Lead Poisoning Prevention

Lead baby

Important Facts About Lead

  • Lead is found in many places - old paint, dust, soil, some toys/jewelry/spices from other countries, etc.
  • Our bodies have no good use for lead, it is poison and it takes the place of important nutrients: iron, calcium, zinc.
  • Signs of poisoning like irritability, loss of appetite, and learning problems usually don't appear until unsafe amounts of lead have built up.
  • Small amounts of lead can do lasting damage to babies and young children and symptoms may not be obvious.
  • A blood test is the only way to find out how much lead someone may have been exposed to.
  • For extreme cases, chelation therapy helps lower the blood lead level, but it does not reduce the harm already done.
  • There is no cure; the only way to avoid lead poisoning is to minimize contact with lead hazards.

Prevent Lead Poisoning

While progress has been made in reducing lead poisoning, lead still remains in our environment. Children are especially at risk of life-long damage due to lead exposure. We can work together to protect future generations from this toxin.

Take Action!

  • Make sure children are tested at ages 1 & 2
  • Be aware of possible lead hazards in or near any buildings built before 1978
  • Use lead-safe practices when renovating, repairing, or painting a building built before 1978
  • If you are pregnant be sure to get tested for lead, avoid doing renovations yourself, make sure people doing renovations are EPA certified and use lead safe work practices, and test for lead dust when renovation is complete

(Updated 2/8/2022)

The Problem of Lead Poisoning in NY State and Ontario County

Child and Lead PaintLead poisoning is still a problem for children in Ontario County because many of our older homes were painted with lead based paints.  In 1978 lead based paints were removed from the market.

The ingestion of lead contaminated dust, paint, and soil is the primary cause of childhood lead poisoning. Lead can also be found in lead glazed or painted pottery, ammunition, fishing sinkers, stained glass solder, batteries, imported foods, candy, and toys.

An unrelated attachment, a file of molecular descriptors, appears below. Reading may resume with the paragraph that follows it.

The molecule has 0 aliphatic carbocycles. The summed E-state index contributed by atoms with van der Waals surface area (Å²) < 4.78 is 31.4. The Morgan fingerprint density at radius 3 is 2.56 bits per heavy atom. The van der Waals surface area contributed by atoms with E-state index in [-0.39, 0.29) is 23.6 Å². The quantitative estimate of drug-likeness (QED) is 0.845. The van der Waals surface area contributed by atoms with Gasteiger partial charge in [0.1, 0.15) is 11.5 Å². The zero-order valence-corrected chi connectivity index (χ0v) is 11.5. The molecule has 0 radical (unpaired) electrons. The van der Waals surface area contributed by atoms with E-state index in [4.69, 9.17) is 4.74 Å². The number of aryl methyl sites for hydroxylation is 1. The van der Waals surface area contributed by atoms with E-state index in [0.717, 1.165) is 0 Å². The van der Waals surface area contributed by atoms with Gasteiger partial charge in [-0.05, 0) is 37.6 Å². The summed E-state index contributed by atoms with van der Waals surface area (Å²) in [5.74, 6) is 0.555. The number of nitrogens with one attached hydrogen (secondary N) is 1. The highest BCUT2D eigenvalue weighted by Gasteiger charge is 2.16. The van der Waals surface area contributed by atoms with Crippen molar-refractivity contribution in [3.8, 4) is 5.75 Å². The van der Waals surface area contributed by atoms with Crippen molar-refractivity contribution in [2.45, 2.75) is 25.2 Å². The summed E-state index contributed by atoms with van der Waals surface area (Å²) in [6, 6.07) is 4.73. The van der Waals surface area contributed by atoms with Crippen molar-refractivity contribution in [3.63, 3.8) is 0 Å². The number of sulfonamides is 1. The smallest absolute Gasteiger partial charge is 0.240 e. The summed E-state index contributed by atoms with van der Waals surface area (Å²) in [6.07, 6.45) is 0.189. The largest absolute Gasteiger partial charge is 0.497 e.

Children between the ages of 9 months and 6 years of age are at greatest risk of exposure to lead because they are apt to put fingers, hands, and toys in their mouths. Small children are eye level with window sills where lead paint could be lurking. They are at risk for lead poisoning if they chew on these areas or inhale lead-tainted dust created when windows are opened and closed. Children whose families are in the process of remodeling homes built or painted prior to 1978, are at increased risk for exposure to lead.

What can you do to protect your child from becoming lead poisoned? Washing Child's Hands

  • Wash your child’s hands often before nap time, meals, and bedtime. 
  • Wet dust and wet mop your home.  Throw away the wet paper towel after dusting.   
  • Take appropriate precautions when starting remodeling projects. 
  • Feed your children a diet high in whole wheat breads, eggs, meat, milk, yogurt, cheese, and dark green vegetables. These types of foods help protect children’s bodies from becoming lead poisoned.

Lead poisoning has no initial symptoms but can lead to decreased IQ, learning disabilities, behavioral disorders, and anemia.  The only way to find out if your child is lead poisoned is to have his blood tested for lead. This should be done at the ages of one and two years of age.   

If you are worried about exposure to lead in your home, check out the Lead Poisoning Home Checklist. If you answer yes to any of the questions found there, contact Ontario County Public Health at 1(800)299-2995.

Click on pamphlets below to read:

Lead Poisoning ThreatAre You Pregnant

    Additional Links

    Western New York Lead Poisoning Resource Center
    New York State Department of Health
    Centers for Disease Control and Prevention (CDC)
    National Ground Water Association

    (Updated 2/8/2022)